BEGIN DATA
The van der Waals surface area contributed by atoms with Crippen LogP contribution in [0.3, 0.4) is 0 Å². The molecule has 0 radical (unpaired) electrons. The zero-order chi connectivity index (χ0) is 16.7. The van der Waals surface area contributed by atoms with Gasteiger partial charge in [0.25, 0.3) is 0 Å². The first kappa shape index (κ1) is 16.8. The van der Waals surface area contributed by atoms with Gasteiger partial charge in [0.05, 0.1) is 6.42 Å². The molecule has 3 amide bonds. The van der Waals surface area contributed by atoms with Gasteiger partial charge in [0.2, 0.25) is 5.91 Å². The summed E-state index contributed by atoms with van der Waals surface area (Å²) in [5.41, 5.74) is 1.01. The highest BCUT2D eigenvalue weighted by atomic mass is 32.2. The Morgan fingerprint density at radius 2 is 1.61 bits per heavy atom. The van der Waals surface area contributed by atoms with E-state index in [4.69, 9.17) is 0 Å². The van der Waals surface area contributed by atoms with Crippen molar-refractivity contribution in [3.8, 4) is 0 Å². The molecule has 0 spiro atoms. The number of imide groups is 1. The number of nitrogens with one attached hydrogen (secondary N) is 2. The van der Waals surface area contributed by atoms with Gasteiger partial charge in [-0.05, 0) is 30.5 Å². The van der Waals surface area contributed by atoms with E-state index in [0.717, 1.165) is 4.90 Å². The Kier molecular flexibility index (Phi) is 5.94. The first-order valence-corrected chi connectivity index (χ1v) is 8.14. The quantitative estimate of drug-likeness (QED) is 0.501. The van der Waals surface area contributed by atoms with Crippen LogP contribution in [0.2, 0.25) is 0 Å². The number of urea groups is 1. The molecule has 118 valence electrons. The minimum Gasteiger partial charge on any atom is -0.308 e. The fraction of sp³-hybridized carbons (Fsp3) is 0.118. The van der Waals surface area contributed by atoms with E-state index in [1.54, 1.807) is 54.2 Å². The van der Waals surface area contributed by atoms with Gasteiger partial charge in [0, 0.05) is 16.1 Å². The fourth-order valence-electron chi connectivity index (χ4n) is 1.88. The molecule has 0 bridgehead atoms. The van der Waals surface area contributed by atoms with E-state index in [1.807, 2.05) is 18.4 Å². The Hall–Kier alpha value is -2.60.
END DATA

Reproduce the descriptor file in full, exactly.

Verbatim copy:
The van der Waals surface area contributed by atoms with Crippen LogP contribution in [0.3, 0.4) is 0 Å². The molecule has 0 radical (unpaired) electrons. The zero-order chi connectivity index (χ0) is 16.7. The van der Waals surface area contributed by atoms with Gasteiger partial charge in [0.25, 0.3) is 0 Å². The first kappa shape index (κ1) is 16.8. The van der Waals surface area contributed by atoms with Gasteiger partial charge in [0.05, 0.1) is 6.42 Å². The molecule has 3 amide bonds. The van der Waals surface area contributed by atoms with Gasteiger partial charge in [0.2, 0.25) is 5.91 Å². The summed E-state index contributed by atoms with van der Waals surface area (Å²) in [5.41, 5.74) is 1.01. The highest BCUT2D eigenvalue weighted by atomic mass is 32.2. The Morgan fingerprint density at radius 2 is 1.61 bits per heavy atom. The van der Waals surface area contributed by atoms with E-state index in [4.69, 9.17) is 0 Å². The van der Waals surface area contributed by atoms with Crippen molar-refractivity contribution in [3.8, 4) is 0 Å². The molecule has 0 spiro atoms. The number of imide groups is 1. The number of nitrogens with one attached hydrogen (secondary N) is 2. The van der Waals surface area contributed by atoms with Gasteiger partial charge in [-0.05, 0) is 30.5 Å². The van der Waals surface area contributed by atoms with E-state index in [0.717, 1.165) is 4.90 Å². The Kier molecular flexibility index (Phi) is 5.94. The first-order valence-corrected chi connectivity index (χ1v) is 8.14. The quantitative estimate of drug-likeness (QED) is 0.501. The van der Waals surface area contributed by atoms with Crippen LogP contribution in [0.2, 0.25) is 0 Å². The number of urea groups is 1. The molecule has 118 valence electrons. The minimum Gasteiger partial charge on any atom is -0.308 e. The fraction of sp³-hybridized carbons (Fsp3) is 0.118. The van der Waals surface area contributed by atoms with E-state index in [1.54, 1.807) is 54.2 Å². The van der Waals surface area contributed by atoms with Gasteiger partial charge in [0, 0.05) is 16.1 Å². The fourth-order valence-electron chi connectivity index (χ4n) is 1.88. The molecule has 0 bridgehead atoms. The van der Waals surface area contributed by atoms with E-state index in [1.807, 2.05) is 18.4 Å². The Hall–Kier alpha value is -2.60.